When an entrepreneur decides to invest, what he is looking for is profit. That is, its capital to have the maximum of its return. This was the plan in the mind of the American Cypriot Stavros Papastavros, when he invested in the bankrupt football team of Omonia Nicosia. Because he is selling it now, two things can happen: Either he found better returns on his capital elsewhere, as it is written about his involvement with a bank in America, or he now understands that the returns he expected on the capital he invested are not expected and leaves before they become negative, if they have not already happened. If this is the logic of Mr. Papastavros, then he was a really rare kind of businessman in Cypriot football.
The truth is that I was and still am skeptical when I see serious businessmen getting involved in football management. People with many responsibilities in their businesses, who give up to do their “duty” as followers and lead their team of heart to “glory”. In fact, such entrepreneurs, when buying the team, acquire another expensive “member” in the family, which they have to maintain. They create a “black hole” in their wallet, as it is almost a “shame” to ask the obvious: When will they get their money back? Somehow, in the process, they understand that the “vagrant” field of football is not for them, they make budget cuts, experiment with the team and end ignominiously with something that started with the best intentions. Cypriot tycoon John Christodoulou does well to keep this in mind, who is said to have expressed interest in Omonia.
Apart from the “daddy” businessmen, there have been those in football who came in to eat money or gain social and political influence that will help their other jobs. Red envelopes for rigged games, accusations of double contracts with footballers, agents who have been convicted of embezzling club money, are not foreign to the country's football. These, in combination with the reluctance and / or inability of the state to take measures to combat the phenomenon and in connection with the politicization of the sport, have exterminated unions, expelled people from the stadiums and have discredited our country internationally. What is worse, however, is that they create distortions, status quo and manors, which at the end of the day prevent people who see football as a business and only, to invest in it. Maybe Mr. Papastavrou also saw this and leaves as soon as he is given the opportunity. In fact, I do not expect that while looking for an investor he will “confess” everything that really “expels” him from Cypriot football, that is, something like “I am running, I am selling, you are blind, you are crying” as the wise people say.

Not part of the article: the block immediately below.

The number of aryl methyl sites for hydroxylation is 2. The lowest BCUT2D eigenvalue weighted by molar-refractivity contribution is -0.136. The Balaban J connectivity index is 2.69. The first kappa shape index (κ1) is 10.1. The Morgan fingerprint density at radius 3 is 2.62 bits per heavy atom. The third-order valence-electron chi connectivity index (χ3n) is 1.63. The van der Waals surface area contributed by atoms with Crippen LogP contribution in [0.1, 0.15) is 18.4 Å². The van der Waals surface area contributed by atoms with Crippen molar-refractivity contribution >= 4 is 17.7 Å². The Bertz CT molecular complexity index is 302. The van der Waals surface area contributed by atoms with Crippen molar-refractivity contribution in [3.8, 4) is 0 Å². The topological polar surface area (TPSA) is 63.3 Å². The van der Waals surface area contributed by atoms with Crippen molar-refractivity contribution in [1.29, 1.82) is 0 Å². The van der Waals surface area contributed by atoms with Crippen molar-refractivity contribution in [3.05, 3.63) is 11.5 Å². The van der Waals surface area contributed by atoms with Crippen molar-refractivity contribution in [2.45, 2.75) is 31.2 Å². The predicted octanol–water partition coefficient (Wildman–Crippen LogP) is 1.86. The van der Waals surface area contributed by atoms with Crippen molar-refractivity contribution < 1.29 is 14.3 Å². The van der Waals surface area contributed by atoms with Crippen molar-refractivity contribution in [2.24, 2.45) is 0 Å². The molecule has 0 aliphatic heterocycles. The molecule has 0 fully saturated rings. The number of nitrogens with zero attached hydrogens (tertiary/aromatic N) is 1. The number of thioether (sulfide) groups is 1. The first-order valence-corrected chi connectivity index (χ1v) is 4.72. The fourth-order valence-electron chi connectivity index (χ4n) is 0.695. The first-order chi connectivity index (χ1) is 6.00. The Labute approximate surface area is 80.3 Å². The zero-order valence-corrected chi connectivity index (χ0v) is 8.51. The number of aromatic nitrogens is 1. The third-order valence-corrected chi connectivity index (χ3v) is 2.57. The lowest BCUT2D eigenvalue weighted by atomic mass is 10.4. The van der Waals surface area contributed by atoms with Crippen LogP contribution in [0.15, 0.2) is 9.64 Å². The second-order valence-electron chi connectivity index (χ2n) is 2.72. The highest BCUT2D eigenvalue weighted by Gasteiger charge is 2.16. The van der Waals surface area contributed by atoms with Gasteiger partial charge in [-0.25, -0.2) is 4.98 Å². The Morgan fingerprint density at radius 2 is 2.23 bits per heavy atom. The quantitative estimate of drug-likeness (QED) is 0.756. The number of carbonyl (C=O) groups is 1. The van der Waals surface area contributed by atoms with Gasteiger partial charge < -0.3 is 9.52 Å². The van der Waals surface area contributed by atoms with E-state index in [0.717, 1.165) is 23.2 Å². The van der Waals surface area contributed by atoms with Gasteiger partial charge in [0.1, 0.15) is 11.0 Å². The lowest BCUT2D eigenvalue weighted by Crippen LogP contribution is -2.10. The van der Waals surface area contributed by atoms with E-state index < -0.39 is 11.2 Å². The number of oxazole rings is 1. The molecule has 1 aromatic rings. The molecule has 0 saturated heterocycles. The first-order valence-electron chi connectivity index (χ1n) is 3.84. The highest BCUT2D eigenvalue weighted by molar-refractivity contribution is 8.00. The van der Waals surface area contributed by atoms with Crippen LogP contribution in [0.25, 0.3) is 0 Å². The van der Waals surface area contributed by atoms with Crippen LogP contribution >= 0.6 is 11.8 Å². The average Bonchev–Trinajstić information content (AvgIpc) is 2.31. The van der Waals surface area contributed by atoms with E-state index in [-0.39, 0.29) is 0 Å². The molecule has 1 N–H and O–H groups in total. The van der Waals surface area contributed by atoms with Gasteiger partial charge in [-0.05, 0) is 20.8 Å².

It should be reminded, however, that in the few years that Mr. Papastavrou has been in Cyprus, he has spent several months fighting with agents of other groups, giving statements to the police about corruption and recently putting up with the owners of the stadiums. Perhaps the understanding that it is not just a matter of money to be able to invest in infrastructure and that Cypriot soccer is not played by the same rules as in America, has led the businessman to look for odds elsewhere. After all, neither a “sick” Omonia fan has stated that he is, nor his other businesses have anything to do with Cyprus. With his time, money and energy, he decides where to channel them and there are certainly much healthier ways to do it than Cypriot football. With this, however, the sport will not go far in the country, as it is only a matter of time before the other “Papastavrou” who are on the football field will regret that they got involved with the administration and will leave them. As for John Christodoulou, whose information wants him to scrutinize the union's books, I think what he is looking at now is whether he wants to get involved like everyone else in a system that aims to eat his money and makes the carefree days he now spends on the island miserable and complicated.